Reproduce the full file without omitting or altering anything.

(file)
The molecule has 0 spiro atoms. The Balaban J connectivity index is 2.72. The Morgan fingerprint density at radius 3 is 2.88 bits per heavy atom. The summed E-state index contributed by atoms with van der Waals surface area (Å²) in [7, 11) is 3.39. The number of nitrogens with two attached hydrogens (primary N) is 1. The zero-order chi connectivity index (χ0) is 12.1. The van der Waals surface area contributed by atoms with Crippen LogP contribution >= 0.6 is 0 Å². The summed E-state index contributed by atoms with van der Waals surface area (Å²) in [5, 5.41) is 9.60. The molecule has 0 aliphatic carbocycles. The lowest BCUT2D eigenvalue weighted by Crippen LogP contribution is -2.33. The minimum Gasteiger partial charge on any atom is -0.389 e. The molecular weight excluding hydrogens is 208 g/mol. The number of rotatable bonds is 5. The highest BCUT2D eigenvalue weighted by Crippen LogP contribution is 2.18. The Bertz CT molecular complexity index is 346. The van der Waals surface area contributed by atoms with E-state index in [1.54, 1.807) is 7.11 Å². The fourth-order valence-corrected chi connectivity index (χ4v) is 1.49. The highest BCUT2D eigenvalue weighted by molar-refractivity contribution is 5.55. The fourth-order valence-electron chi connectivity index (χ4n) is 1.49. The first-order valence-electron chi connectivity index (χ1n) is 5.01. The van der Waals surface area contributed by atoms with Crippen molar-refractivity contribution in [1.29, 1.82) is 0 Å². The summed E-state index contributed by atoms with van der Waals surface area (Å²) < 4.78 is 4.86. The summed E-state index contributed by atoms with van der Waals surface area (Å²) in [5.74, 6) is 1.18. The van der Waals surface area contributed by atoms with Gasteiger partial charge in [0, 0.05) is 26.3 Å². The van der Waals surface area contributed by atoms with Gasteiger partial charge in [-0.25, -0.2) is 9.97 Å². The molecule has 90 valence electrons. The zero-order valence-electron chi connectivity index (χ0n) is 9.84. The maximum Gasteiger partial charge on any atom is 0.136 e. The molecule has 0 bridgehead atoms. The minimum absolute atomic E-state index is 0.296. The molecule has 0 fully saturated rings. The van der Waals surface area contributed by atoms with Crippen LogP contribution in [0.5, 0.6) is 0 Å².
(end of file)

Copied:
The molecule has 0 spiro atoms. The Balaban J connectivity index is 2.72. The Morgan fingerprint density at radius 3 is 2.88 bits per heavy atom. The summed E-state index contributed by atoms with van der Waals surface area (Å²) in [7, 11) is 3.39. The number of nitrogens with two attached hydrogens (primary N) is 1. The zero-order chi connectivity index (χ0) is 12.1. The van der Waals surface area contributed by atoms with Crippen LogP contribution >= 0.6 is 0 Å². The summed E-state index contributed by atoms with van der Waals surface area (Å²) in [5, 5.41) is 9.60. The molecule has 0 aliphatic carbocycles. The lowest BCUT2D eigenvalue weighted by Crippen LogP contribution is -2.33. The minimum Gasteiger partial charge on any atom is -0.389 e. The molecular weight excluding hydrogens is 208 g/mol. The number of rotatable bonds is 5. The highest BCUT2D eigenvalue weighted by Crippen LogP contribution is 2.18. The Bertz CT molecular complexity index is 346. The van der Waals surface area contributed by atoms with E-state index in [1.54, 1.807) is 7.11 Å². The fourth-order valence-corrected chi connectivity index (χ4v) is 1.49. The highest BCUT2D eigenvalue weighted by molar-refractivity contribution is 5.55. The fourth-order valence-electron chi connectivity index (χ4n) is 1.49. The first-order valence-electron chi connectivity index (χ1n) is 5.01. The van der Waals surface area contributed by atoms with Crippen molar-refractivity contribution in [1.29, 1.82) is 0 Å². The summed E-state index contributed by atoms with van der Waals surface area (Å²) < 4.78 is 4.86. The summed E-state index contributed by atoms with van der Waals surface area (Å²) in [5.74, 6) is 1.18. The van der Waals surface area contributed by atoms with Gasteiger partial charge in [0, 0.05) is 26.3 Å². The van der Waals surface area contributed by atoms with Gasteiger partial charge in [-0.25, -0.2) is 9.97 Å². The molecule has 90 valence electrons. The zero-order valence-electron chi connectivity index (χ0n) is 9.84. The maximum Gasteiger partial charge on any atom is 0.136 e. The molecule has 0 bridgehead atoms. The minimum absolute atomic E-state index is 0.296. The molecule has 0 fully saturated rings. The van der Waals surface area contributed by atoms with Crippen LogP contribution in [0.5, 0.6) is 0 Å².